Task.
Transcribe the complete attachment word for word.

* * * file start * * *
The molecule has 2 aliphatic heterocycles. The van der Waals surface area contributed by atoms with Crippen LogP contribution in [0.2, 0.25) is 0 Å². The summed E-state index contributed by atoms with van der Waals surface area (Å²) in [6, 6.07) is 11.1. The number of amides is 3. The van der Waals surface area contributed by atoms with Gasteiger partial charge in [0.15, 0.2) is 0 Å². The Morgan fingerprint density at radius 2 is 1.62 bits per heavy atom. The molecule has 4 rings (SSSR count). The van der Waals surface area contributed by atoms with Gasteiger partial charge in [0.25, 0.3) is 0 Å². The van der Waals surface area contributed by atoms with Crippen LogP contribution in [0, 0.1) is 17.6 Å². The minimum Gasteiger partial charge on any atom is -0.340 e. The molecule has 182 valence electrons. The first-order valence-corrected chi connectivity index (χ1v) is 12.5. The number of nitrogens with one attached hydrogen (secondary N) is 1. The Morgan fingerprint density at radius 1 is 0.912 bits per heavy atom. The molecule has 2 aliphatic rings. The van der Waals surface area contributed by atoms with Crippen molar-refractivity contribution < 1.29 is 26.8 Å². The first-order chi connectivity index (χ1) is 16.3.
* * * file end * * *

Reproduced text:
The molecule has 2 aliphatic heterocycles. The van der Waals surface area contributed by atoms with Crippen LogP contribution in [0.2, 0.25) is 0 Å². The summed E-state index contributed by atoms with van der Waals surface area (Å²) in [6, 6.07) is 11.1. The number of amides is 3. The van der Waals surface area contributed by atoms with Gasteiger partial charge in [0.15, 0.2) is 0 Å². The Morgan fingerprint density at radius 2 is 1.62 bits per heavy atom. The molecule has 4 rings (SSSR count). The van der Waals surface area contributed by atoms with Gasteiger partial charge in [0.25, 0.3) is 0 Å². The van der Waals surface area contributed by atoms with Crippen LogP contribution in [0, 0.1) is 17.6 Å². The minimum Gasteiger partial charge on any atom is -0.340 e. The molecule has 182 valence electrons. The first-order valence-corrected chi connectivity index (χ1v) is 12.5. The number of nitrogens with one attached hydrogen (secondary N) is 1. The Morgan fingerprint density at radius 1 is 0.912 bits per heavy atom. The molecule has 2 aliphatic rings. The van der Waals surface area contributed by atoms with Crippen molar-refractivity contribution < 1.29 is 26.8 Å². The first-order chi connectivity index (χ1) is 16.3.